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State of M.P. Vs. Pramod Kumar Shukla & ANR. [2010] INSC 646 (18 August 2010)


IN THE SUPREME COURT OF INDIA CIVIL APPELLATE JURISDICTION CIVIL APPEAL NO. 6744 OF 2010 [Arising out of SLP (C) No.19557/2009] State of Madhya Pradesh ... Appellant Versus Pramod Kumar Shukla & Anr. ... Respondents


1.     Leave granted.

2.     One single individual, a compounder in an autonomous government Ayurved college went to the High Court, complaining about his aborted transfer to another autonomous Ayurved college. The High Court while dismissing his writ petition/appeal made certain blanket prohibitory directions against the State Government. Aggrieved by those directions, the State Government is in appeal before this Court.

3.     One Pramod Kumar Shukla worked as a compounder in an autonomous government Ayurved college in Ujjain. He made a representation to the Government for his transfer to the autonomous Ayurved College, Rewa. His representation was allowed and he was transferred to the college where he desired to go but two months later his 2 transfer order was cancelled and he was sent back to the Ujjain College for the reason that employees of autonomous government Ayurved Colleges were not under government control and the government had no authority or power to transfer them from one autonomous college to another autonomous college.

4.     The aforesaid Shukla moved the High Court in a writ petition against the cancellation of his transfer order as a result of which he was sent back to the Ujjain College. A single judge of the High Court dismissed the writ petition. He preferred an intra-court appeal. The division bench noticed the stand of the government that the autonomous colleges/institutions were governed by specific rules framed/adopted by those colleges/institutions.

Further, at the time of appointment of the employees of the autonomous colleges/institutions the government had no role to play and the salaries/ wages of the employees of those colleges were not being paid by the government and the government was not the disciplinary authority of the employees of the autonomous colleges and hence, the employees of the autonomous colleges could not be held as employees of the government.

Having noted the stand of the government, the division bench of the High Court dismissed the appeal filed by the aggrieved employee.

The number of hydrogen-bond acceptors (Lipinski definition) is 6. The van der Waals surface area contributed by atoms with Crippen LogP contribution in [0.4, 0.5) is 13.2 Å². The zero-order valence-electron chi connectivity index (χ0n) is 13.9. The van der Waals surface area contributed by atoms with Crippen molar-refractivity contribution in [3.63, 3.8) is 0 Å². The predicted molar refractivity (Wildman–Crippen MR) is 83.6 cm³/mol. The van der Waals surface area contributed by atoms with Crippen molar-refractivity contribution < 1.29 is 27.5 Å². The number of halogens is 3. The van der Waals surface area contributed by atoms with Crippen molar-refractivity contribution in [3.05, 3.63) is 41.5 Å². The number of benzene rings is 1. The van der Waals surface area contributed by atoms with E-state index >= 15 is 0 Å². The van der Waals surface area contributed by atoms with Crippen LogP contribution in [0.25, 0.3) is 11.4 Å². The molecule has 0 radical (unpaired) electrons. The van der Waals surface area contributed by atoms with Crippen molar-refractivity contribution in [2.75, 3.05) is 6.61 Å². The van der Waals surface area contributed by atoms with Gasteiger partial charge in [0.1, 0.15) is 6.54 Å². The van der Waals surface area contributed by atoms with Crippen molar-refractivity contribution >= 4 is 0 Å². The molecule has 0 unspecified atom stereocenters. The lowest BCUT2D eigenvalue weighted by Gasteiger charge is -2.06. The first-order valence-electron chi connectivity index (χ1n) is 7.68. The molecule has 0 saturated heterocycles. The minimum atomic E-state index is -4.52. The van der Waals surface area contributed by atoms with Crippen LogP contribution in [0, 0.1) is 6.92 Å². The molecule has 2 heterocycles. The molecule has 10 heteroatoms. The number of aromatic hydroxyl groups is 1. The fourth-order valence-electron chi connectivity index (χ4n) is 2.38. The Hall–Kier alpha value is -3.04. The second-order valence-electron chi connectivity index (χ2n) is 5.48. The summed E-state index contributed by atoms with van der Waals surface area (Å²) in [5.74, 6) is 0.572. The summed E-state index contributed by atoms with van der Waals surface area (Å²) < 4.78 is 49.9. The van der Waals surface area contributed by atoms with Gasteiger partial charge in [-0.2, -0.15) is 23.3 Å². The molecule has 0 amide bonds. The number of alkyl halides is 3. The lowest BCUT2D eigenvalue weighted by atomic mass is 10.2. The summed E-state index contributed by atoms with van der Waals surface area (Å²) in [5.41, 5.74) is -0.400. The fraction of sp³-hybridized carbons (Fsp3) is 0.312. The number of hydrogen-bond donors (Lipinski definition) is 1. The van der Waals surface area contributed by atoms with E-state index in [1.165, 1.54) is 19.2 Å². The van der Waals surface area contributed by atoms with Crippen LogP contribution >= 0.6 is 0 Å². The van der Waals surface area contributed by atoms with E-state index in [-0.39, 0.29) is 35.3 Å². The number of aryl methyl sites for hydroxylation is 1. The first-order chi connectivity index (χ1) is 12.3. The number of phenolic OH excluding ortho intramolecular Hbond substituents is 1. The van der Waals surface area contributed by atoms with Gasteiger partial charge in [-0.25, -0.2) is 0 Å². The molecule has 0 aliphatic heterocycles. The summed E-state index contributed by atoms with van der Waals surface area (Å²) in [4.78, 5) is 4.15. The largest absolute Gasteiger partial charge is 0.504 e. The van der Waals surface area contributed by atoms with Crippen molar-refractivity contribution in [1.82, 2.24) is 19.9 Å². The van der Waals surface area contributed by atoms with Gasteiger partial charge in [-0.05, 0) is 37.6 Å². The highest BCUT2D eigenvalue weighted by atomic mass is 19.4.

5.     That should have been the end of the matter. But the High Court went on to elaborate upon the government stand and in the end made the following directions in paragraphs 18 and 19 of the judgment which are reproduced below:

"18. To avoid any future complication, while dismissing the writ appeal, we hereby direct that the State Government henceforth shall not transfer any employee of any Autonomous College/Institution to another Autonomous College/Institution nor would issue any order of appointment/absorption of some person from one College into another College or a fresh appointment because the Autonomous Colleges/Institutions are governed by the specific rules framed/adopted by such Colleges/Institutions.

19. On the merits, we dismiss the writ appeal, but however, with a specific direction to the State Government to adhere to the observations made by this Court with a further caution that if they commit any breach of any observation then they would be exposing themselves to serious risk. We however permit the appellant to make an application to the College at Rewa for his fresh appointment. It is, however made clear that this liberty extended in favour of the appellant would not amount to a direction of this court to the College. The interim relief granted on earlier occasion is vacated."

6.     We are unable to appreciate the general and blanket prohibitory directions issued to the government. The division bench of the High Court had before it the case of an individual employee and the adjudication should have concluded with the decision on the merits of his claim. The division bench evidently forgot that restraint is the hallmark of judicial process and getting carried away is a luxury that the court can ill afford. In the facts and 4 circumstances of the case we see no occasion or justification for the general directions as reproduced above.

7.     We are, accordingly, constrained to interfere in the matter and set aside the impugned directions.

8.     In the result, the appeal is allowed but with no order as to costs.

....................................J (AFTAB ALAM)

....................................J (R.M. LODHA)

New Delhi

August 18, 2010.


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